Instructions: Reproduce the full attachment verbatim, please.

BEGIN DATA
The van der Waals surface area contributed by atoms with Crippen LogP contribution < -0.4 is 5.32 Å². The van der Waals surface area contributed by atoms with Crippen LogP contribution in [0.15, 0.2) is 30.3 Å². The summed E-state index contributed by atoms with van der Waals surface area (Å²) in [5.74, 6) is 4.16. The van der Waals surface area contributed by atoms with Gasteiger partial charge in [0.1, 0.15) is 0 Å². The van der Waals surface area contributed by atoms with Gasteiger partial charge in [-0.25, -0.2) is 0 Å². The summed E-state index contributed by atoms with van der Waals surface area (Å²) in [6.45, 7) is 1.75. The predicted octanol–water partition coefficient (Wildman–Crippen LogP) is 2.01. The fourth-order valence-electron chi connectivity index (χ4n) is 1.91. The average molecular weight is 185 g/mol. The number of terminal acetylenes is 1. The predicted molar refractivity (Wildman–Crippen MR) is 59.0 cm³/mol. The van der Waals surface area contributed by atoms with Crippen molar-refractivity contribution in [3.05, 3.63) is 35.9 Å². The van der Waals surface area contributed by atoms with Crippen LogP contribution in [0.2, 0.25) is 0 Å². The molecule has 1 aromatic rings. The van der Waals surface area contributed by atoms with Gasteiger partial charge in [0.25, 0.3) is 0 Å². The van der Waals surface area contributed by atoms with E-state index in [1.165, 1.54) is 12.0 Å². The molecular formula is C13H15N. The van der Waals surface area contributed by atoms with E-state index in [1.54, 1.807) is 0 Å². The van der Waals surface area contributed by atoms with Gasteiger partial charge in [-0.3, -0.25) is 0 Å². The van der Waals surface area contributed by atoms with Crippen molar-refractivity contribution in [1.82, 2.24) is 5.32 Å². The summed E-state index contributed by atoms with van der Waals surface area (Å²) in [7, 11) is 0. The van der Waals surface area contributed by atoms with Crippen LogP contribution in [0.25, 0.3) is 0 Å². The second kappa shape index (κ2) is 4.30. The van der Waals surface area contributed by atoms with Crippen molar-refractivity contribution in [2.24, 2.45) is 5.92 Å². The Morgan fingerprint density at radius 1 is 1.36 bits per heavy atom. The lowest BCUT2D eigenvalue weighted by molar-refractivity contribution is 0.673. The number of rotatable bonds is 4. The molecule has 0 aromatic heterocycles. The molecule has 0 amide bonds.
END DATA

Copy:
The van der Waals surface area contributed by atoms with Crippen LogP contribution < -0.4 is 5.32 Å². The van der Waals surface area contributed by atoms with Crippen LogP contribution in [0.15, 0.2) is 30.3 Å². The summed E-state index contributed by atoms with van der Waals surface area (Å²) in [5.74, 6) is 4.16. The van der Waals surface area contributed by atoms with Gasteiger partial charge in [0.1, 0.15) is 0 Å². The van der Waals surface area contributed by atoms with Gasteiger partial charge in [-0.25, -0.2) is 0 Å². The summed E-state index contributed by atoms with van der Waals surface area (Å²) in [6.45, 7) is 1.75. The predicted octanol–water partition coefficient (Wildman–Crippen LogP) is 2.01. The fourth-order valence-electron chi connectivity index (χ4n) is 1.91. The average molecular weight is 185 g/mol. The number of terminal acetylenes is 1. The predicted molar refractivity (Wildman–Crippen MR) is 59.0 cm³/mol. The van der Waals surface area contributed by atoms with Crippen molar-refractivity contribution in [3.05, 3.63) is 35.9 Å². The van der Waals surface area contributed by atoms with Crippen LogP contribution in [0.2, 0.25) is 0 Å². The molecule has 1 aromatic rings. The van der Waals surface area contributed by atoms with Gasteiger partial charge in [0.25, 0.3) is 0 Å². The van der Waals surface area contributed by atoms with E-state index in [1.165, 1.54) is 12.0 Å². The molecular formula is C13H15N. The van der Waals surface area contributed by atoms with E-state index in [1.54, 1.807) is 0 Å². The van der Waals surface area contributed by atoms with Gasteiger partial charge in [-0.3, -0.25) is 0 Å². The van der Waals surface area contributed by atoms with Crippen molar-refractivity contribution in [1.82, 2.24) is 5.32 Å². The summed E-state index contributed by atoms with van der Waals surface area (Å²) in [7, 11) is 0. The van der Waals surface area contributed by atoms with Crippen LogP contribution in [0.25, 0.3) is 0 Å². The second kappa shape index (κ2) is 4.30. The van der Waals surface area contributed by atoms with Crippen molar-refractivity contribution in [2.24, 2.45) is 5.92 Å². The Morgan fingerprint density at radius 1 is 1.36 bits per heavy atom. The lowest BCUT2D eigenvalue weighted by molar-refractivity contribution is 0.673. The number of rotatable bonds is 4. The molecule has 0 aromatic heterocycles. The molecule has 0 amide bonds.